City still committed to aiding Mantua
By Brian Abernathy The Mantua section of Philadelphia is a vibrant community. Cultural amenities, transportation infrastructure, and nearby institutions have helped spur recent real estate investment. However, Mantua's poverty rate still hovers at roughly 50 percent. Public safety, quality education, and unemployment still challenge residents.
By Brian Abernathy
The Mantua section of Philadelphia is a vibrant community. Cultural amenities, transportation infrastructure, and nearby institutions have helped spur recent real estate investment. However, Mantua's poverty rate still hovers at roughly 50 percent. Public safety, quality education, and unemployment still challenge residents.
Like many underserved city communities, Mantua is also a food desert. Studies have shown that limited fresh food options contribute to obesity, heart disease, and diabetes, and negatively affect public health. Residents leave their neighborhood to shop at grocery stores or use corner stores that are often limited in their ability to sell fresh produce. "We are Mantua!", the transformation plan that engaged the community, strongly indicated residents' desire for healthy food choices.
To address this issue, in 2006, the Philadelphia Redevelopment Authority (PRA) began working with the Mantua Community Improvement Committee, Councilwoman Jannie Blackwell, and others to bring a grocery store to the neighborhood. A site at 36th and Haverford was identified and the process to assemble the development site through condemnation began. James Dupree's art studio was a key parcel to complete this assemblage.
The local and national media coverage of the condemnation has described PRA as acting solely to benefit a for-profit developer and without concern for the broader community. I strongly disagree with this characterization. Bringing fresh, healthy food to Mantua was a desire conveyed to PRA by residents, and our efforts were designed to address that request.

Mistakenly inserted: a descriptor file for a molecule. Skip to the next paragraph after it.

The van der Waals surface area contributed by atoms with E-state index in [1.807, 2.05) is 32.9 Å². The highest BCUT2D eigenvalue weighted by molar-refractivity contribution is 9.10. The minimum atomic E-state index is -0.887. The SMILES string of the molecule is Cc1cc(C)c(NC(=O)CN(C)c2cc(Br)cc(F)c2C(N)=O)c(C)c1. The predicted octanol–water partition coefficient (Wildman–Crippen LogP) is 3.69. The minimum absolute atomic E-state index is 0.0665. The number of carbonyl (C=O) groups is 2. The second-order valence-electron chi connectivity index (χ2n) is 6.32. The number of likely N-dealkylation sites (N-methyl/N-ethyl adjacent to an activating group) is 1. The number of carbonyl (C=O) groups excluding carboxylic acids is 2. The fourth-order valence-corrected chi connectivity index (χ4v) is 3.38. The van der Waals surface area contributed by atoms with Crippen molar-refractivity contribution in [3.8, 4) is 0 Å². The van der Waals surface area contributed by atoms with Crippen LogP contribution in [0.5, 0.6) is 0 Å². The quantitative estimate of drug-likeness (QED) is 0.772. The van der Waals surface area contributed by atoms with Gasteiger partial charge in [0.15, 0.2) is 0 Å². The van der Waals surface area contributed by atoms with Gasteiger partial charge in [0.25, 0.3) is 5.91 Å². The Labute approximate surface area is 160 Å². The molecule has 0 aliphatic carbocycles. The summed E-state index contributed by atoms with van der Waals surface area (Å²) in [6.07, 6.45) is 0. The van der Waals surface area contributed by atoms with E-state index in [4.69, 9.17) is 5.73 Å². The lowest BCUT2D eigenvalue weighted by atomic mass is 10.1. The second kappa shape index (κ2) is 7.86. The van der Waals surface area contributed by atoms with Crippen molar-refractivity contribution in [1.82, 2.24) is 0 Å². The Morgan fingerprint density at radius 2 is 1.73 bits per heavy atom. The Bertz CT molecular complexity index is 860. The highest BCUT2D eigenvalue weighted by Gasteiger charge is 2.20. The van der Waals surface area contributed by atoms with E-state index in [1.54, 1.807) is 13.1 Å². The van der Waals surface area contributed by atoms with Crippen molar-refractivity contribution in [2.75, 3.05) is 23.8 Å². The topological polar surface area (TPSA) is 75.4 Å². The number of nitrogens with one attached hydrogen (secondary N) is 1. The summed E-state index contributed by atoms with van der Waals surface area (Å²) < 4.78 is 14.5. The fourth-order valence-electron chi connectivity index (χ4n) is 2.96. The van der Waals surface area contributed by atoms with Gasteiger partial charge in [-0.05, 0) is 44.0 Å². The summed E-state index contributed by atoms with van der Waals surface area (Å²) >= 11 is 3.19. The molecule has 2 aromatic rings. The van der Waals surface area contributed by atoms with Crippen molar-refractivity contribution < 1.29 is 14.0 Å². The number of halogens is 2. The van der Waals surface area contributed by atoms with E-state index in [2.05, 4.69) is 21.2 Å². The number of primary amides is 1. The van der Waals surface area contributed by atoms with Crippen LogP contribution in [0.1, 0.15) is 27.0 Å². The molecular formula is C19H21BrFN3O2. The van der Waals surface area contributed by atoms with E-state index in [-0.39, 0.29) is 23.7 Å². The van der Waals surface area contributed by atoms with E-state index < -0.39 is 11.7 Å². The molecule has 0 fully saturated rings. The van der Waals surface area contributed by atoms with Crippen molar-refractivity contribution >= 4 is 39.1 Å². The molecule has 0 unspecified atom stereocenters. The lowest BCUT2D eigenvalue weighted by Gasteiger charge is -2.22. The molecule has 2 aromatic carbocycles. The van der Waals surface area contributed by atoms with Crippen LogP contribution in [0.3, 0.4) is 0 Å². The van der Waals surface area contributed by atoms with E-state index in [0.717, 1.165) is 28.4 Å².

Unfortunately, the legal costs associated with Dupree's appeals make it impossible to continue. Despite all the work to date, PRA will end condemnation proceedings, enabling Dupree to keep his studio. While we have explored building around his property, a viable project is not possible, putting the prospect of bringing fresh food to this community at serious risk.
The commitment PRA made to Mantua eight years ago to bring quality foods and employment opportunities will continue. We will do everything we can to bring a grocery store to this community and are exploring other sites. Further, any properties acquired for this development will not sit vacant for long. Working with the community and Council, we will identify an appropriate development for this site.
While I believe PRA has done all it could to find a fair solution with Dupree - offering independent appraisals of his property, offering other potential locations for his studio, and paying all relocation costs - I know that the emotional attachment to property is real and deep. I am disappointed that we could not reach a resolution but respect his passion.
Dupree is a talented artist and I wish him the best of luck. I hope he recognizes that PRA shares his deep passion for the Mantua neighborhood.